- Long-known to lower LDL cholesteral, a new study shows oats also impact other markers that may be better measures of cardiovascular risk for those with diabetes or metabolic syndrome.
- An experimental study shows that whole grain foods significantly lower blood pressure compared to eating the equivalent refined grain foods.
- A review of population studies shows that the more whole grains you eat, the lower your risk of cardiovascular disease.
Eating oats lowers cholesterol on 3 markers
It’s long been known that eating oats can lower cholesterol levels, but the research focus has been on the effect on LDL cholesterol. However, there is growing evidence that two other markers provide an even more accurate assessment of cardiovascular risk:
- non-HDL cholesterol (total cholesterol minus HDL cholesterol)
- apolipoprotein B (apoB) — a lipoprotein that carries LDL cholesterol through the blood.
This is especially true for people with metabolic syndrome and Type 2 diabetes, since they typically don't have elevated LDL cholesterol levels.
In light of this, it’s good to see a review and meta-analysis of 58 clinical trials has concluded that eating oat fibre can reduce all three markers.
The reason is thought to lie in beta-glucan, a viscous soluble fibre, for which oats are a rich source. Oat bran contains twice as much as oat meal.
The review found that overall, LDL cholesterol was reduced by 4.2%, non-HDL cholesterol by 4.8% and apoB by 2.3%.
Whole grain diet reduces cardiovascular disease risk
A study involving 33 overweight and obese adults who followed a whole grain diet for eight weeks and a refined grain diet during another eight week period, found that those on the whole grain diet saw a more than three-fold improvement in diastolic blood pressure compared to the refined grain diet.
This improvement equates to reducing the risk of death from heart disease by almost one-third, and the risk of death from a stroke by two-fifths.
Participants were under 50. Before age 50, an elevated diastolic blood pressure is associated with increased cardiovascular disease risk (diastolic is the bottom number, when you’re given a blood pressure reading).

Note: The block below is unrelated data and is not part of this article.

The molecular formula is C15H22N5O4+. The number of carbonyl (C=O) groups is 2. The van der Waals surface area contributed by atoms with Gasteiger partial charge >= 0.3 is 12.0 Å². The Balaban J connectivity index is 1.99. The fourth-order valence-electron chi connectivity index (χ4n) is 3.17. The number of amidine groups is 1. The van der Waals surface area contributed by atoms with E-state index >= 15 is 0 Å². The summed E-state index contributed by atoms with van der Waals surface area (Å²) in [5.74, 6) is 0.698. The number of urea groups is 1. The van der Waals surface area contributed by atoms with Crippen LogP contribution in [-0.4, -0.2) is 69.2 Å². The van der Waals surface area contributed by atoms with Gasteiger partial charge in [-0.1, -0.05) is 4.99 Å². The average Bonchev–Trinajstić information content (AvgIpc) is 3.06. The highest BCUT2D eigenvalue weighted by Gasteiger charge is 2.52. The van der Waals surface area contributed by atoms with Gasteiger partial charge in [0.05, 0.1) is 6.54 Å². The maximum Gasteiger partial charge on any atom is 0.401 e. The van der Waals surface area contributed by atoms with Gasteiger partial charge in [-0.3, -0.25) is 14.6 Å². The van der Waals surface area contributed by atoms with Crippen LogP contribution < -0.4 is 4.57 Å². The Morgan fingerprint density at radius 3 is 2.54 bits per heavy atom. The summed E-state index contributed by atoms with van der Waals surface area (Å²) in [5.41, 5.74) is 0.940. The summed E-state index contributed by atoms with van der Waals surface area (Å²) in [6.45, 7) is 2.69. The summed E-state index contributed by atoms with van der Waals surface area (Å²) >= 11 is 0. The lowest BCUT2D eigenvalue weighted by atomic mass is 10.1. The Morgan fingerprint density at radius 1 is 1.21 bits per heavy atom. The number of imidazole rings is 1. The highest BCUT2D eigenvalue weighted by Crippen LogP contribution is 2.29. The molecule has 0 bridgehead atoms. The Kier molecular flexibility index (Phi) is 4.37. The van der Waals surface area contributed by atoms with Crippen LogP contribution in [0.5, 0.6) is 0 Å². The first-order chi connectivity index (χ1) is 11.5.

Overall, there were substantial reductions in body weight, fat loss, systolic blood pressure, total cholesterol, and LDL cholesterol during both diet periods, but these differences were due to the people changing their normal dietary habits to carefully controlled diets. The order of diets was randomized, and there was a ten week period between them. The 33 participants included 6 men and 27 women.
The finding is supported by a meta-analysis of 45 different population studies that investigated whole grain intake in relation to risk of future illness or death due to specific causes. The review found that eating three more portions of whole grain foods a day was associated with a lower risk for all cardiovascular diseases and for dying of cancer, diabetes, and respiratory and infectious diseases. Three servings would be, say, two slices of whole-grain bread and one bowl of whole-grain cereal.
The benefits were dose-dependent, with the lowest risk found among those with the highest intake of whole-grain products: 7 to 7 ½ servings of whole grain products a day. This corresponds to 210-225 grams of whole grain products in fresh weight and about 70-75 grams of whole grains in dry weight.
Ho, H., Sievenpiper, J., Zurbau, A., Blanco Mejia, S., Jovanovski, E., Au-Yeung, F., . . . Vuksan, V. (2016). The effect of oat β-glucan on LDL-cholesterol, non-HDL-cholesterol and apoB for CVD risk reduction: A systematic review and meta-analysis of randomised-controlled trials. British Journal of Nutrition, 116(8), 1369-1382. doi:10.1017/S000711451600341X
Kirwan, J. P., Malin, S. K., Scelsi, A. R., Kullman, E. L., Navaneethan, S. D., Pagadala, M. R., … Ross, A. B. (2016). A Whole-Grain Diet Reduces Cardiovascular Risk Factors in Overweight and Obese Adults: A Randomized Controlled Trial. The Journal of Nutrition, 146(11), 2244–2251. https://doi.org/10.3945/jn.116.230508
Aune Dagfinn, Keum NaNa, Giovannucci Edward, Fadnes Lars T, Boffetta Paolo, Greenwood Darren C et al. Whole grain consumption and risk of cardiovascular disease, cancer, and all cause and cause specific mortality: systematic review and dose-response meta-analysis of prospective studies BMJ 2016; 353 :i2716 http://www.bmj.com/content/353/bmj.i2716